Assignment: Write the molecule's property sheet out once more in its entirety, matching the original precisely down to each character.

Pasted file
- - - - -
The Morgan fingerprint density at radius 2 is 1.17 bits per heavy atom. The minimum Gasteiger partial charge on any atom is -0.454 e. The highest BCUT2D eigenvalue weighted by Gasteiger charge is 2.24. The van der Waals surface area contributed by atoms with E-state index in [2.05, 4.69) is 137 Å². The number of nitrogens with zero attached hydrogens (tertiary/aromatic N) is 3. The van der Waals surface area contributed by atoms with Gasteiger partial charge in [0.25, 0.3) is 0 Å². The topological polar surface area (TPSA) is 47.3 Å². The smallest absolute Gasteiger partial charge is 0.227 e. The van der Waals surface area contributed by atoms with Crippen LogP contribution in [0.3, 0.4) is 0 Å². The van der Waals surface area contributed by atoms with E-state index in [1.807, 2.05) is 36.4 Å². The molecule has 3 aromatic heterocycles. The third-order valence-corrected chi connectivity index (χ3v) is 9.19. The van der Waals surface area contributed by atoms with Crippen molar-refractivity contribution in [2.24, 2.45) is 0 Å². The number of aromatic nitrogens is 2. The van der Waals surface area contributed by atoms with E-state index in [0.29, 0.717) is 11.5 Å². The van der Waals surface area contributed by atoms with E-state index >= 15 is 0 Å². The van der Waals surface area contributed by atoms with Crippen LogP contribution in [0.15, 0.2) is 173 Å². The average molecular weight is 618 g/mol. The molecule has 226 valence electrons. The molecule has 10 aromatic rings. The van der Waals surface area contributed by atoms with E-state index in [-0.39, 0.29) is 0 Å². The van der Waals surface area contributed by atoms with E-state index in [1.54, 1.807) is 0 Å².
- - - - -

The Morgan fingerprint density at radius 2 is 1.17 bits per heavy atom. The minimum Gasteiger partial charge on any atom is -0.454 e. The highest BCUT2D eigenvalue weighted by Gasteiger charge is 2.24. The van der Waals surface area contributed by atoms with E-state index in [2.05, 4.69) is 137 Å². The number of nitrogens with zero attached hydrogens (tertiary/aromatic N) is 3. The van der Waals surface area contributed by atoms with Gasteiger partial charge in [0.25, 0.3) is 0 Å². The topological polar surface area (TPSA) is 47.3 Å². The smallest absolute Gasteiger partial charge is 0.227 e. The van der Waals surface area contributed by atoms with Crippen LogP contribution in [0.3, 0.4) is 0 Å². The van der Waals surface area contributed by atoms with E-state index in [1.807, 2.05) is 36.4 Å². The molecule has 3 aromatic heterocycles. The third-order valence-corrected chi connectivity index (χ3v) is 9.19. The van der Waals surface area contributed by atoms with Crippen molar-refractivity contribution in [2.24, 2.45) is 0 Å². The number of aromatic nitrogens is 2. The van der Waals surface area contributed by atoms with E-state index in [0.29, 0.717) is 11.5 Å². The van der Waals surface area contributed by atoms with E-state index >= 15 is 0 Å². The van der Waals surface area contributed by atoms with Crippen LogP contribution in [0.15, 0.2) is 173 Å². The average molecular weight is 618 g/mol. The molecule has 226 valence electrons. The molecule has 10 aromatic rings. The van der Waals surface area contributed by atoms with E-state index in [-0.39, 0.29) is 0 Å². The van der Waals surface area contributed by atoms with E-state index in [1.54, 1.807) is 0 Å².